US, CT, and MRI are currently the primary liver imaging modalities. Molecular imaging provides whole‐body imaging tools for detection, staging, and restaging various malignancies. Historically, liver scintigraphy with 99mTc‐sulfur colloid (the “liver‐spleen” scan) was used to evaluate the liver with a parenchymal defect being nonspecific (with large differential of cyst, abscess, hematoma, adenoma, hemangioma, and primary or secondary malignancy) and focal increased activity representing a smaller differential (focal nodular hyperplasia [FNH], regenerative nodule, Budd‐Chiari syndrome [caudate lobe], and superior vena cava obstruction [“hot” quadrate sign] [2, 12]). Space‐occupying lesions may be noted incidentally on 99mTc‐HIDA scans performed for other reasons. Figures 15.3 and 15.4 show cases in which liver metastases, surgical defects, or cysts cause abnormal distribution of radiotracer on the hepatic phase of the HIDA scan, which can be clarified on other imaging modalities. Uptake indicates the presence of functional hepatocytes, excluding lesions of nonhepatic origin; prolonged retention of radiotracer in the lesion indicates nondevelopment of biliary radicles, suggesting hepatic adenoma or hepatocellular carcinoma (HCC), although FNH has also been reported to have delayed retention [13].

Malignant Liver Tumors

Origin of Hepatic Metastases

Metastatic tumors are the most common malignancy in the liver, except in the cirrhotic liver, where HCC is more common [14]. After lymphatics, the liver is the most commonly affected organ by metastatic disease among solid tumors [15, 16]. In a case study of over 23 000 patients undergoing liver biopsy for metastasis, the most common histologic origin of liver metastases was carcinoma (92%), followed by melanoma (2%), sarcoma (1%), and undefined histology (4%). Of carcinomas, adenocarcinoma (75%) was the most common, followed by small cell (6%), neuroendocrine (5%), large cell (4%), and squamous cell carcinomas (1%) [17]. Hepatic metastases from adenocarcinoma most often arise in the gastrointestinal tract, frequently from colorectal primary malignancy [17] Colon cancer is the third most common primary malignancy worldwide, with metastatic disease occurring in up to half of patients [18]. After colorectal cancer, gastric, pancreatic, breast, lung, and NETs are the most common to metastasize to the liver. Although less frequent, other tumors that may give rise to liver metastases are periampullary, renal cell, thyroid, sarcoma, and gastrointestinal stromal tumor (GIST). Of special note, choroidal melanoma (also known as ocular or uveal melanoma) produces liver metastases in 95% of patients and often is the first site of metastasis [19, 20].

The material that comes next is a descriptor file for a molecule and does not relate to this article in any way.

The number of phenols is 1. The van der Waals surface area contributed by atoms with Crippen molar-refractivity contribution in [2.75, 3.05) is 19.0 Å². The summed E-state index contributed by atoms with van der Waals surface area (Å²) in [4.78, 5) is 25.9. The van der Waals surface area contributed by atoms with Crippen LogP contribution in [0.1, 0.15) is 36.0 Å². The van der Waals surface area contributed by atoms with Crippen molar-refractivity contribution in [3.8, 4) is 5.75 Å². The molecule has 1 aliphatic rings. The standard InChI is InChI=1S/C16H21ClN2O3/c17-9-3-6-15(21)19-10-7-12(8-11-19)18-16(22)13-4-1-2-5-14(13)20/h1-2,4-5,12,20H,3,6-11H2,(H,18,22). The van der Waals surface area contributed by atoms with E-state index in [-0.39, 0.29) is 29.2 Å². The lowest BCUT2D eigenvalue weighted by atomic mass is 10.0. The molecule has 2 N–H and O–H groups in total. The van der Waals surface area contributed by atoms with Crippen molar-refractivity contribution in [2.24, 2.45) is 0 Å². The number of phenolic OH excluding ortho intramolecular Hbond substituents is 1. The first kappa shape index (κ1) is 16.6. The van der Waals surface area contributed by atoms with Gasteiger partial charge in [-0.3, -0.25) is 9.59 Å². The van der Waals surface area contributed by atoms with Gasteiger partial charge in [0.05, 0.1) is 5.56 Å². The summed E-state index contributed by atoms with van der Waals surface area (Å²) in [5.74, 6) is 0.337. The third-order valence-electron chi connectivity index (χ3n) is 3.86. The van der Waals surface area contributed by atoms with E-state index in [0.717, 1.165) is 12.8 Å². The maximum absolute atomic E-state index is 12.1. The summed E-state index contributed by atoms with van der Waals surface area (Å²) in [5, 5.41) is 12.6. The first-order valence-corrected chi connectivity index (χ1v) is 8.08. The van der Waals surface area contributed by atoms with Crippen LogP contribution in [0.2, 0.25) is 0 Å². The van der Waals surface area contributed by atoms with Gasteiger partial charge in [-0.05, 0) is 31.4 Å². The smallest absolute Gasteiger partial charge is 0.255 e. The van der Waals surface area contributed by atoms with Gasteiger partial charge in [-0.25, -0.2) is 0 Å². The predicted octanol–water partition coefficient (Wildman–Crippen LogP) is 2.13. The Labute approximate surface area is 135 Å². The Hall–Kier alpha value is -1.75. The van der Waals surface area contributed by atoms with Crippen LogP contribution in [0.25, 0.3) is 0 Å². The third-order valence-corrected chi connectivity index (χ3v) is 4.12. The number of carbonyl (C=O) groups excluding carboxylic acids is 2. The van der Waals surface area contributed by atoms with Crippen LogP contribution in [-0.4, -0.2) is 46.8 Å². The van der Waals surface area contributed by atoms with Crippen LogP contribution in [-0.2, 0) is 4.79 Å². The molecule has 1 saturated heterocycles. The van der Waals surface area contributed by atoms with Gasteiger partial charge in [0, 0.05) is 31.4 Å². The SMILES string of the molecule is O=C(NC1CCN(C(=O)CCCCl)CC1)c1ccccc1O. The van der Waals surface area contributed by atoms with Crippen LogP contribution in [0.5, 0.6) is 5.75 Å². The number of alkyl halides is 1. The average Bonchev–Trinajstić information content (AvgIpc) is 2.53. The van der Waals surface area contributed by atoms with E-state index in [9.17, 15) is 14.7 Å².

Schematic illustration of HIDA with space-occupying lesions: NET and treatment-related changes with bile leak.

Figure 15.3 HIDA with space‐occupying lesions: NET and treatment‐related changes with bile leak. 35‐year‐old male with history of metastatic NET (gastrinoma) status post resection and ablation of liver tumors, now with concern for bile leak. (a) Hepatobiliary dynamic scintigraphy shows heterogenous liver parenchyma and progressive radiotracer accumulation in the gallbladder fossa or subhepatic region (arrows) and subsequently a percutaneous drain (arrowhead). Photopenic defects (asterisks) correspond to surgical defects better defined by CT. (b) 3‐hour delay shows further accumulation of radiotracer in the gallbladder fossa (arrow) and percutaneous drain, and some passage of radiotracer to the bowel. Also noted is persistent parenchymal activity suggesting cholestatic retention. (c) Coronal contrast CT of the abdomen and pelvis showing numerous treatment‐related hypodense defects in the liver (asterisks) corresponding to the photopenic areas on the scintigraphy study and a fluid collection (not gallbladder) in the gallbladder fossa (arrow).

Imaging of Hepatic Metastases

The imaging appearance of liver metastases depends on the origin and histology of the primary tumor. Contrast enhancement patterns of metastatic lesions are based on lesion vascularity and show similar characterization on US, CT, and MRI. Adenocarcinoma is typically hypovascular, whereas neuroendocrine (NETs), thyroid cancer, renal cell carcinoma, breast carcinoma, sarcoma, and melanoma tend to be hypervascular [20]. All metastases regardless of hypo‐ or hypervascularity are supplied predominantly by arterial rather than portal blood [21]. Hypovascular tumors show central hypovascularity and sometimes a peripheral hypervascular rim, resulting in a lesion that appears dark centrally surrounded by a bright rim on the various contrast‐enhanced imaging modalities [20].